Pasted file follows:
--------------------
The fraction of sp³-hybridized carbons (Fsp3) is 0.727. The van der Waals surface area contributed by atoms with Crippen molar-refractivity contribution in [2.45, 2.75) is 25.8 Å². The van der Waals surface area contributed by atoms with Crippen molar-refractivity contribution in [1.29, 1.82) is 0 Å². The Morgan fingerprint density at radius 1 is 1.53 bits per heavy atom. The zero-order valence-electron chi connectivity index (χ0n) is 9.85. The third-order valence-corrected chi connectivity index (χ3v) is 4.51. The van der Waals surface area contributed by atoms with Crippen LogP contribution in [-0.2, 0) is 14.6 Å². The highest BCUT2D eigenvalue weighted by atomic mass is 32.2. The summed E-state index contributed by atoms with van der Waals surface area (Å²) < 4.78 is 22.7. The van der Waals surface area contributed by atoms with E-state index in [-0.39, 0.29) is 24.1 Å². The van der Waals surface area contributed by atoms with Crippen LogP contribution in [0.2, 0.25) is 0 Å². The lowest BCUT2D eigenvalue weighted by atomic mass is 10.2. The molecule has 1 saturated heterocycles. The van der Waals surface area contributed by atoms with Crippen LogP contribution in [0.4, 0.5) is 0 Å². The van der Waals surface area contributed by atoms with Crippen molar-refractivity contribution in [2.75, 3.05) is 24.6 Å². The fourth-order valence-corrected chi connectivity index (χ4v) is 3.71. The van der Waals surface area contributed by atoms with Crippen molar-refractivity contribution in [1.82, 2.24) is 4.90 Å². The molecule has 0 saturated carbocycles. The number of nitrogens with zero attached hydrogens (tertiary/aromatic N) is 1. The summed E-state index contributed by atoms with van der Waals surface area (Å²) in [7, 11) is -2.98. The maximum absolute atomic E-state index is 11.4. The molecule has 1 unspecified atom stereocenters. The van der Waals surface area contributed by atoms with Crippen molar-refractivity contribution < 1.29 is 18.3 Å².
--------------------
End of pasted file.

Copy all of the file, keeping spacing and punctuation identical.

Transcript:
The fraction of sp³-hybridized carbons (Fsp3) is 0.727. The van der Waals surface area contributed by atoms with Crippen molar-refractivity contribution in [2.45, 2.75) is 25.8 Å². The van der Waals surface area contributed by atoms with Crippen molar-refractivity contribution in [1.29, 1.82) is 0 Å². The Morgan fingerprint density at radius 1 is 1.53 bits per heavy atom. The zero-order valence-electron chi connectivity index (χ0n) is 9.85. The third-order valence-corrected chi connectivity index (χ3v) is 4.51. The van der Waals surface area contributed by atoms with Crippen LogP contribution in [-0.2, 0) is 14.6 Å². The highest BCUT2D eigenvalue weighted by atomic mass is 32.2. The summed E-state index contributed by atoms with van der Waals surface area (Å²) < 4.78 is 22.7. The van der Waals surface area contributed by atoms with E-state index in [-0.39, 0.29) is 24.1 Å². The van der Waals surface area contributed by atoms with Crippen LogP contribution in [0.2, 0.25) is 0 Å². The lowest BCUT2D eigenvalue weighted by atomic mass is 10.2. The molecule has 1 saturated heterocycles. The van der Waals surface area contributed by atoms with Crippen LogP contribution in [0.4, 0.5) is 0 Å². The van der Waals surface area contributed by atoms with Crippen molar-refractivity contribution in [2.75, 3.05) is 24.6 Å². The fourth-order valence-corrected chi connectivity index (χ4v) is 3.71. The van der Waals surface area contributed by atoms with Crippen molar-refractivity contribution in [1.82, 2.24) is 4.90 Å². The molecule has 0 saturated carbocycles. The number of nitrogens with zero attached hydrogens (tertiary/aromatic N) is 1. The summed E-state index contributed by atoms with van der Waals surface area (Å²) in [7, 11) is -2.98. The maximum absolute atomic E-state index is 11.4. The molecule has 1 unspecified atom stereocenters. The van der Waals surface area contributed by atoms with Crippen molar-refractivity contribution < 1.29 is 18.3 Å².